Ganesa Macula is a special structure on Titan. According to the SAR Ta data of the Cassini mission, this structure has the greatest potential to be a region of cryovolcanoes. Radar data and modeling suggest that Ganesa Macula has a similar morphology to shield volcanoes common on Earth, Venus, Mars and the Moon. It is worth noting that the structures described in the scientific papers on Titan strongly resemble glacial valleys, which, however, does not exclude the existence of cryovolcanic structures that have undergone glacial erosion over time.

Vehicles & Instruments

The Conex team is developing unique instruments to obtain new data that shed light on the origin of the lakes, the composition of Titan's crust, the atmospheric features of the moon, and to clarify the presence of cryovolcanoes and the possible existence of biological molecules that can organize complex life chains. Our team is now working on a Main Orbital Spacecraft (MOS) which comprises the major bus element that will hold all other spacecraft. The MOS will host a Mayfly-Manta system, the Manta being a marine vehicle, which is a deployable probe from the Mayfly airborne vehicle. Mayfly will perform an aerial observation of potential landing sites on Titan's lakes, where landing on a suitable surface requires the system to lower the Manta into the lake. The system will be equipped with a descent mass spectrometer as well as a device for fluid sampling and analysis in the study of circumpolar lakes (‘vacuum cleaner’ sample collector). In addition, the probe will be equipped with an accelerometer, thermometer, sonar, dielectric sensor, pressure sensor and sound speed sensor. Moreover, we plan to use a CubeSats 2U, called the Mites, weighing not more than 2 kg, that will be deployed from 1400 km in altitude into a low decay-rate orbit and equipped with ion-neutral mass spectrometer to measure heavy anions. These Cubesats will also carry an accelerometer, thermometer and barometer. We also plan to survey Titan's surface during the flyby with synthetic aperture radar (SAR), and study the physical and chemical properties of Titan's crust with gamma-ray and neutron spectrometer.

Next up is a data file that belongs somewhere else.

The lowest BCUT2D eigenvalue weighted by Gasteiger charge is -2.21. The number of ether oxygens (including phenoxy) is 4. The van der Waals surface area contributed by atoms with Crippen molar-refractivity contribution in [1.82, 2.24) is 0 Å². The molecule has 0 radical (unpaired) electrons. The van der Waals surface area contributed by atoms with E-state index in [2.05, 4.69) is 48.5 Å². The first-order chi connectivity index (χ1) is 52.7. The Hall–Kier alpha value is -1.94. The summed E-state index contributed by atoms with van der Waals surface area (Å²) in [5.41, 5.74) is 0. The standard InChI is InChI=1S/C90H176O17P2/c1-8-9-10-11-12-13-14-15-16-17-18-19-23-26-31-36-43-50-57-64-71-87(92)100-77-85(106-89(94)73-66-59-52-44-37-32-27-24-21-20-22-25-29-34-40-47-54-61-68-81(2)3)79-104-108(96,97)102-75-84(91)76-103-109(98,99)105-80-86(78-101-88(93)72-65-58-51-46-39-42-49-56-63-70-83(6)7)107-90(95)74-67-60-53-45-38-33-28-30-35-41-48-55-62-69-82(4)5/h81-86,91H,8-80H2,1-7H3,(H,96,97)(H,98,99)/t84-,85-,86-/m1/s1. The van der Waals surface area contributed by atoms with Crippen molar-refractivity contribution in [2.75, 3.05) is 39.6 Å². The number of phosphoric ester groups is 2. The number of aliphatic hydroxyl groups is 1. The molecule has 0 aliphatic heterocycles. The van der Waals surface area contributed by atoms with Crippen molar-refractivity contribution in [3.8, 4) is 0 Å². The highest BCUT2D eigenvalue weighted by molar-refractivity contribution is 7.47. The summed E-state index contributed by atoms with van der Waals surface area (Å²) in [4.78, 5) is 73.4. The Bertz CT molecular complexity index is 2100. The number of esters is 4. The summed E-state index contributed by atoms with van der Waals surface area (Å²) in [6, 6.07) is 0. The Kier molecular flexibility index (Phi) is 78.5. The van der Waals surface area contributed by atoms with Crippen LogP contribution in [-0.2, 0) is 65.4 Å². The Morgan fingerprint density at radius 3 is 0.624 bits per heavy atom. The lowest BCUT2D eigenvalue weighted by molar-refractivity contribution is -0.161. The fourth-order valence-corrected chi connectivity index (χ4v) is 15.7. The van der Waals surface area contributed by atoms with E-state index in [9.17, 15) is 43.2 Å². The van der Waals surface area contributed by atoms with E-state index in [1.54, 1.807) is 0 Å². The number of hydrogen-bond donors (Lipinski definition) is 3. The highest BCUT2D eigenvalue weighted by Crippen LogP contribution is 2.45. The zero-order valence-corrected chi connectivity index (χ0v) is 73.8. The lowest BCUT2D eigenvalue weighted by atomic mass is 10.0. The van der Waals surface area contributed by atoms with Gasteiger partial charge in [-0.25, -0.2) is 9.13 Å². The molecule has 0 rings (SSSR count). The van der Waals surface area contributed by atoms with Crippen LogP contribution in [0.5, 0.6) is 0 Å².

The Conex Research plans to present new mission to the Titan at IAC 2022 in Paris. Join us as we begin our journey to one of the Solar System's most mysterious moons.